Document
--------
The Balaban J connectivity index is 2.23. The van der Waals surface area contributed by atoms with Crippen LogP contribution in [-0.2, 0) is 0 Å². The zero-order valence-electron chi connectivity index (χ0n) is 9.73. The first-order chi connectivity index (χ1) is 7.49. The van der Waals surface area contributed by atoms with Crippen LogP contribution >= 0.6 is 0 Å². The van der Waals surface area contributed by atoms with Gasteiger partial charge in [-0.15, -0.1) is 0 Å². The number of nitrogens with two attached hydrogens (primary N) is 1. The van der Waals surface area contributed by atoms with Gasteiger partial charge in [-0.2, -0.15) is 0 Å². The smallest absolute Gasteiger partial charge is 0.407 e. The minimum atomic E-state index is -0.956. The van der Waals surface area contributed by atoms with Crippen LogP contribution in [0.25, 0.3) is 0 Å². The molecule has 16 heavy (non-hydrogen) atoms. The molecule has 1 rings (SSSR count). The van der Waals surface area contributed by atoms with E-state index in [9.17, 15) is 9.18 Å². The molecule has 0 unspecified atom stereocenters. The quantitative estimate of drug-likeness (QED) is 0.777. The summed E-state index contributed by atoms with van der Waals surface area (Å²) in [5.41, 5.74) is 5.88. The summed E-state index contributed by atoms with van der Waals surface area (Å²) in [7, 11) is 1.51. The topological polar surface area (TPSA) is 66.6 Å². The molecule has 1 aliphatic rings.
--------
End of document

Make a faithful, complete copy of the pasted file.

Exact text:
The Balaban J connectivity index is 2.23. The van der Waals surface area contributed by atoms with Crippen LogP contribution in [-0.2, 0) is 0 Å². The zero-order valence-electron chi connectivity index (χ0n) is 9.73. The first-order chi connectivity index (χ1) is 7.49. The van der Waals surface area contributed by atoms with Crippen LogP contribution >= 0.6 is 0 Å². The van der Waals surface area contributed by atoms with Gasteiger partial charge in [-0.15, -0.1) is 0 Å². The number of nitrogens with two attached hydrogens (primary N) is 1. The van der Waals surface area contributed by atoms with Gasteiger partial charge in [-0.2, -0.15) is 0 Å². The smallest absolute Gasteiger partial charge is 0.407 e. The minimum atomic E-state index is -0.956. The van der Waals surface area contributed by atoms with Crippen LogP contribution in [0.25, 0.3) is 0 Å². The molecule has 16 heavy (non-hydrogen) atoms. The molecule has 1 rings (SSSR count). The van der Waals surface area contributed by atoms with E-state index in [9.17, 15) is 9.18 Å². The molecule has 0 unspecified atom stereocenters. The quantitative estimate of drug-likeness (QED) is 0.777. The summed E-state index contributed by atoms with van der Waals surface area (Å²) in [5.41, 5.74) is 5.88. The summed E-state index contributed by atoms with van der Waals surface area (Å²) in [7, 11) is 1.51. The topological polar surface area (TPSA) is 66.6 Å². The molecule has 1 aliphatic rings.